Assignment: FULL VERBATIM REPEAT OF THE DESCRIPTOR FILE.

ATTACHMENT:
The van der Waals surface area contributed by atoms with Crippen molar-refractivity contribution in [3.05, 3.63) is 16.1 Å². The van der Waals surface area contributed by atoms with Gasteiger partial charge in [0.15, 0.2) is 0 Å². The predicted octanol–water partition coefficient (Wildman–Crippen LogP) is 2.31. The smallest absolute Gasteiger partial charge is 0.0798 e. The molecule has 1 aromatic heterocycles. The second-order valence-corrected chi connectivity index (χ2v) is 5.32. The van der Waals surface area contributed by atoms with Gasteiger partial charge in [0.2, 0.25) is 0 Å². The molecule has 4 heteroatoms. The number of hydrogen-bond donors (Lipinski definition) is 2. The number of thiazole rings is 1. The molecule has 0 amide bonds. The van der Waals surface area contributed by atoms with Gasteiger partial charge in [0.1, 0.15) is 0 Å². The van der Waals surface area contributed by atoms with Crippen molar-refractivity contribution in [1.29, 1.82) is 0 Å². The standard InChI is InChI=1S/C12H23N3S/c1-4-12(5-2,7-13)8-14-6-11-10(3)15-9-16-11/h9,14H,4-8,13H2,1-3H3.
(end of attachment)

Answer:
The van der Waals surface area contributed by atoms with Crippen molar-refractivity contribution in [3.05, 3.63) is 16.1 Å². The van der Waals surface area contributed by atoms with Gasteiger partial charge in [0.15, 0.2) is 0 Å². The predicted octanol–water partition coefficient (Wildman–Crippen LogP) is 2.31. The smallest absolute Gasteiger partial charge is 0.0798 e. The molecule has 1 aromatic heterocycles. The second-order valence-corrected chi connectivity index (χ2v) is 5.32. The van der Waals surface area contributed by atoms with Gasteiger partial charge in [0.2, 0.25) is 0 Å². The molecule has 4 heteroatoms. The number of hydrogen-bond donors (Lipinski definition) is 2. The number of thiazole rings is 1. The molecule has 0 amide bonds. The van der Waals surface area contributed by atoms with Gasteiger partial charge in [0.1, 0.15) is 0 Å². The van der Waals surface area contributed by atoms with Crippen molar-refractivity contribution in [1.29, 1.82) is 0 Å². The standard InChI is InChI=1S/C12H23N3S/c1-4-12(5-2,7-13)8-14-6-11-10(3)15-9-16-11/h9,14H,4-8,13H2,1-3H3.